About one-third of Kankakee residents live below the poverty line. The city is also home to one of the highest crime rates in the state.
Eleven-year-old Hayli Martenez is trying to change that.
“A lot of little girls around here might not want to start a business,” she said. “But I know that they can. And they would actually love to.”
Like many Kankakee kids, Hayli does not come from a wealthy background. And after city officials demanded she shut down her neighborhood lemonade stand, she was made to feel like a criminal.
Hayli runs Haylibug Lemonade with the help of her mom, Iva. They started their sidewalk business in 2017. One cup costs 50 cents. And the proceeds go to Hayli’s college fund.
“It was kind of scary (at first) because we liked to stay in the house. We didn’t like to come outside because of all the stuff happening around here,” Hayli said.
“As we kept doing it, I got to see everybody smile when they tasted my lemonade. It was just wow. They were lining up to get my lemonade.”
But the city’s code cops are having none of it.
Soon after the Kankakee Daily Journal profiled Haylibug Lemonade in July, the Martenezes got a visit from the city and county health department, telling them to shutter the stand or risk fines.
Illinois is one of 14 states where residents are allowed to set up lemonade stands without a permit, according to Country Time Lemonade.
But health officials cited concern over the Martenezes’ home. Because of a dispute with the water company, which included Iva being incorrectly charged for service on a neighboring property, and falling behind on bills, they did not have running water in the house behind their lemonade stand. They often sleep at friends’ homes overnight but stay by the stand during the day.
Iva and Hayli make their lemonade with bottled water, not tap. Their sources at the local grocery store always let them know when Hayli’s supplies are on sale.
Where city regulators see opportunities to intervene, any teacher or businessperson sees the hallmarks of a good entrepreneur: Perseverance, problem-solving and putting customers first.
For now, Hayli is serving lemonade and asking for donations. Not charging.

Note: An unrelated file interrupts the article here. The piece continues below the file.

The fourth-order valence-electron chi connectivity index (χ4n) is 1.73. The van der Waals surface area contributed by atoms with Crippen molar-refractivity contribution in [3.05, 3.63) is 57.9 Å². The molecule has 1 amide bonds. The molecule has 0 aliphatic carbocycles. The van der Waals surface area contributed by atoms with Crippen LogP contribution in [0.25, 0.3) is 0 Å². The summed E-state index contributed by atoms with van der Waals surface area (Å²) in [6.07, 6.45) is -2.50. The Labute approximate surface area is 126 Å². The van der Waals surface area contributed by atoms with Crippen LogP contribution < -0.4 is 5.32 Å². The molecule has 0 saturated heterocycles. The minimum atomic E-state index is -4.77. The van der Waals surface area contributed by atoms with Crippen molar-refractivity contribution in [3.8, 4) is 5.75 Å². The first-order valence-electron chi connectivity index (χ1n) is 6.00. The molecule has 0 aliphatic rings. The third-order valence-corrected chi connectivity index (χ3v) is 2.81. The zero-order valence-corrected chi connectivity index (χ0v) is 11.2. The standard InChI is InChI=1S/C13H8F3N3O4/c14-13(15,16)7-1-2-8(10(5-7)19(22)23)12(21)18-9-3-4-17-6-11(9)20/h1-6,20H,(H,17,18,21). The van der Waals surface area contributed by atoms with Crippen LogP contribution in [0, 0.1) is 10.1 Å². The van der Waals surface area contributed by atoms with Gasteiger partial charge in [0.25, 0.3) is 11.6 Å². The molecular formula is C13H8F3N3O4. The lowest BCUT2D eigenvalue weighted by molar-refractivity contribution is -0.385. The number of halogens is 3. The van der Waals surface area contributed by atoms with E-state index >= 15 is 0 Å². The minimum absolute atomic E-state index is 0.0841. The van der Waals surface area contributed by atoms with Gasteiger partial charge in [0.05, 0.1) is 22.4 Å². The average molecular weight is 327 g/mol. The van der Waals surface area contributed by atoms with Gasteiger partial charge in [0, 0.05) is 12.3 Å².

Illinois has a reputation for making business harder than it needs to be for entrepreneurs across the state. But often forgotten are the home-based businesses that make up the fabric of any strong community, whether it’s a kid’s lemonade stand or a grandmother’s famous bake sale cookies.
That’s one reason then-Gov. Pat Quinn signed Illinois’ “Cupcake Law” in 2014. Passed after Madison County officials shut down an 11-year-old girl’s $200-a-month cupcake business, it allows home bakeries to be free and clear of professional certification requirements and inspections, as long as the seller makes no more than $1,000 per month and labels their items.
But there’s a hitch: Local governments have to pass an additional ordinance for the cupcake law to take effect. And just eight of Illinois’ 102 counties have adopted it, as of 2018. The Kankakee County Board voted 12-11 against establishing a cupcake law in 2018.
The cupcake law wouldn’t apply to Haylibug Lemonade. But hostility to home-based businesses prevents thousands of Illinois children like her, not to mention adults, from serving their community through food.
That strips many young people of a critical learning opportunity. And for those who have few other options in order to make ends meet, they run the risk of hefty fines and embarrassment.
Health codes aren’t going away anytime soon. And no one is arguing against effective prevention of food-borne illnesses. But regulators should recognize that ensuring community health doesn’t just take the form of surprise inspections and heavy-handed regulations. It means allowing people to share their own special talents with their neighborhood, even if they don’t have the money or clout of an established business.
Hayli Martenez is not a threat that Kankakee needs to snuff out.
She is a blessing.